The United Nations has added its voice to the chorus of organizations calling for the Federal Bureau of Investigation to back down from its efforts to force Apple to unlock the iPhone of a terror suspect. Zeid Ra’ad al-Hussein, the United Nations' high commissioner for human rights, said that the FBI’s actions could open up a “Pandora’s box” of unintended consequences, including endangering the lives and well-being of millions of people.
“I recognize this case is far from reaching a conclusion in the U.S. courts, and urge all concerned to look not just at the merits of the case itself but also at its potential wider impact,” al-Hussein said in a statement released by the U.N. today.
Here's the backstory: On December 2, Syed Rizwan Farook and his wife, Tashfeen Malik, shot at people at a holiday gathering for the San Bernardino County Department of Public Health. The couple killed 14 people and seriously wounded 20 others. Later that day, Farook and his wife were killed in a shootout with police. Since the attack, authorities have been going through their belongings, including their smartphones, trying to determine their motives and whether they were part of a larger terrorist plot.
The FBI has called on Apple to override the auto-erase function on Farook's iPhone and a U.S. has ordered the tech giant to comply. So far, Apple has openly defied the order.
A Dangerous Precedent
The statement from the U.N. comes as a number of tech companies, such as Google, Facebook, and Microsoft have filed amicus briefs supporting Apple’s position. The companies said they are “united in their view that the government’s order to Apple exceeds the bounds of existing law and, when applied more broadly, will harm Americans’ security in the long run.”
And tech companies aren’t the only ones taking Apple’s side in the debate. Former Secretary of U.S. Homeland Security Michael Chertoff said yesterday that the FBI’s demand that Apple build and maintain computer code capable of hacking into any iOS device was equivalent to producing a biological weapon.
Rather than improving Americans' security, the U.N. human rights commissioner argued that the FBI’s demand would actually place them in greater danger from both rogue nations and criminal actors.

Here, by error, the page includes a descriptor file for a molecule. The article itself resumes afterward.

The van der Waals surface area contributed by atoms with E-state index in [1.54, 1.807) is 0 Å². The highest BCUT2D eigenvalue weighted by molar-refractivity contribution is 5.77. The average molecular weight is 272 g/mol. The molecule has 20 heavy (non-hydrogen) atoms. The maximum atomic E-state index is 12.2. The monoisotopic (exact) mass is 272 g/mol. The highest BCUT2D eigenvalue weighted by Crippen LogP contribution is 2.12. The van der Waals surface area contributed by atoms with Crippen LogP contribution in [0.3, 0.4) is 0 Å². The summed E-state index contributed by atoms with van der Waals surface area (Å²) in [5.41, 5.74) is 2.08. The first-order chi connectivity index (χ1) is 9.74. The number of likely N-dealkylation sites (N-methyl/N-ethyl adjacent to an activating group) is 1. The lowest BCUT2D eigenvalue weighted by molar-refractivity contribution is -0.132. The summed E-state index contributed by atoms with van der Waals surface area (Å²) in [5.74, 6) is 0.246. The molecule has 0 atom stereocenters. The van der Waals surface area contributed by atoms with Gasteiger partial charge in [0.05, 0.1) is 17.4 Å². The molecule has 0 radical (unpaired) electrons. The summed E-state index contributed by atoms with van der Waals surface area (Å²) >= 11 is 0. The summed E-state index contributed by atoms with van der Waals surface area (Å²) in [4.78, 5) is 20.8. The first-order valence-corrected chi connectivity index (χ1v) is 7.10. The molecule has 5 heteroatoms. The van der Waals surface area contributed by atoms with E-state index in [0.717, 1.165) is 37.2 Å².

“A successful case against Apple in the U.S. will set a precedent that may make it impossible for Apple or any other major international IT company to safeguard their clients’ privacy anywhere in the world,” he said. “It is potentially a gift to authoritarian regimes, as well as to criminal hackers. There have already been a number of concerted efforts by authorities in other states to force IT and communications companies such as Google and Blackberry to expose their customers to mass surveillance.”
A Fundamental Human Right
Al-Hussein described encryption, including the type used to secure the iPhone, as a fundamental human right and a prerequisite for a free and open society. “It is neither fanciful nor an exaggeration to say that, without encryption tools, lives may be endangered,” he said. “In the worst cases, a government’s ability to break into its citizens’ phones may lead to the persecution of individuals who are simply exercising their fundamental human rights.”
The FBI has insisted that it is only asking for access to the data on one iPhone -- something that wouldn’t cause any long-term consequences. However, al-Hussein said that asking Apple to break the iPhone’s encryption would empower not just the FBI, but other security organizations and hacking groups to gain unauthorized access to private information.
“There is, unfortunately, no shortage of security forces around the world who will take advantage of the ability to break into people’s phones if they can,” the high commissioner said. “And there is no shortage of criminals intent on committing economic crimes by accessing other people’s data.”